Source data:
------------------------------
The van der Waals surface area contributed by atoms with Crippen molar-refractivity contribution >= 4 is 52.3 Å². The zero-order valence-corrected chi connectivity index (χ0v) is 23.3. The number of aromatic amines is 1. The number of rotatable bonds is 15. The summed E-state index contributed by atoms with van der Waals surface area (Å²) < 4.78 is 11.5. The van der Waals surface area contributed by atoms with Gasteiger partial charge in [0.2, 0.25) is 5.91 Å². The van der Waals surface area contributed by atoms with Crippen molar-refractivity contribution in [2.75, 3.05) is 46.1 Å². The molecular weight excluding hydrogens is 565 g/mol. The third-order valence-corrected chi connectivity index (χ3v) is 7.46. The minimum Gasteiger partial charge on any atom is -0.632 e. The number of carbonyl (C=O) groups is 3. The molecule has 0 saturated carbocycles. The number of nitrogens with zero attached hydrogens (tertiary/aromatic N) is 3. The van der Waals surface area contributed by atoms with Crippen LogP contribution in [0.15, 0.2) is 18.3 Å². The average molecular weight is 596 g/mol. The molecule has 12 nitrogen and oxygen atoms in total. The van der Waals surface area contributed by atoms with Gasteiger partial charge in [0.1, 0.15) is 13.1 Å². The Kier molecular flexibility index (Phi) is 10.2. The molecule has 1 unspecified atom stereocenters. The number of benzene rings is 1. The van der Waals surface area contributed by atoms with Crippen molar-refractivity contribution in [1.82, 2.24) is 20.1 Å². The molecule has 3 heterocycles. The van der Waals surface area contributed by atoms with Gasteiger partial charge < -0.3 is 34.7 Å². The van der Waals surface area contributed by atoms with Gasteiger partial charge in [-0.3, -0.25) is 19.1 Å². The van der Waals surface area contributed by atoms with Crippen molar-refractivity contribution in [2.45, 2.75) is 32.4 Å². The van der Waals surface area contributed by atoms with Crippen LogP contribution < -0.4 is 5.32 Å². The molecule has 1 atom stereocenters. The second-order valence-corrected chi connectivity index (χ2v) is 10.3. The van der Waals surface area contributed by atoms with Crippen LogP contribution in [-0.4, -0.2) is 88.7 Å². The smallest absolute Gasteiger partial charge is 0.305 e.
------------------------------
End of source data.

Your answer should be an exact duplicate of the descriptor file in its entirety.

The van der Waals surface area contributed by atoms with Crippen molar-refractivity contribution >= 4 is 52.3 Å². The zero-order valence-corrected chi connectivity index (χ0v) is 23.3. The number of aromatic amines is 1. The number of rotatable bonds is 15. The summed E-state index contributed by atoms with van der Waals surface area (Å²) < 4.78 is 11.5. The van der Waals surface area contributed by atoms with Gasteiger partial charge in [0.2, 0.25) is 5.91 Å². The van der Waals surface area contributed by atoms with Crippen molar-refractivity contribution in [2.75, 3.05) is 46.1 Å². The molecular weight excluding hydrogens is 565 g/mol. The third-order valence-corrected chi connectivity index (χ3v) is 7.46. The minimum Gasteiger partial charge on any atom is -0.632 e. The number of carbonyl (C=O) groups is 3. The molecule has 0 saturated carbocycles. The number of nitrogens with zero attached hydrogens (tertiary/aromatic N) is 3. The van der Waals surface area contributed by atoms with Crippen LogP contribution in [0.15, 0.2) is 18.3 Å². The average molecular weight is 596 g/mol. The molecule has 12 nitrogen and oxygen atoms in total. The van der Waals surface area contributed by atoms with Gasteiger partial charge in [0.1, 0.15) is 13.1 Å². The Kier molecular flexibility index (Phi) is 10.2. The molecule has 1 unspecified atom stereocenters. The number of benzene rings is 1. The van der Waals surface area contributed by atoms with Crippen molar-refractivity contribution in [1.82, 2.24) is 20.1 Å². The molecule has 3 heterocycles. The van der Waals surface area contributed by atoms with Gasteiger partial charge < -0.3 is 34.7 Å². The van der Waals surface area contributed by atoms with Gasteiger partial charge in [-0.3, -0.25) is 19.1 Å². The van der Waals surface area contributed by atoms with Crippen molar-refractivity contribution in [2.45, 2.75) is 32.4 Å². The van der Waals surface area contributed by atoms with Crippen LogP contribution < -0.4 is 5.32 Å². The molecule has 1 atom stereocenters. The second-order valence-corrected chi connectivity index (χ2v) is 10.3. The van der Waals surface area contributed by atoms with Crippen LogP contribution in [-0.4, -0.2) is 88.7 Å². The smallest absolute Gasteiger partial charge is 0.305 e.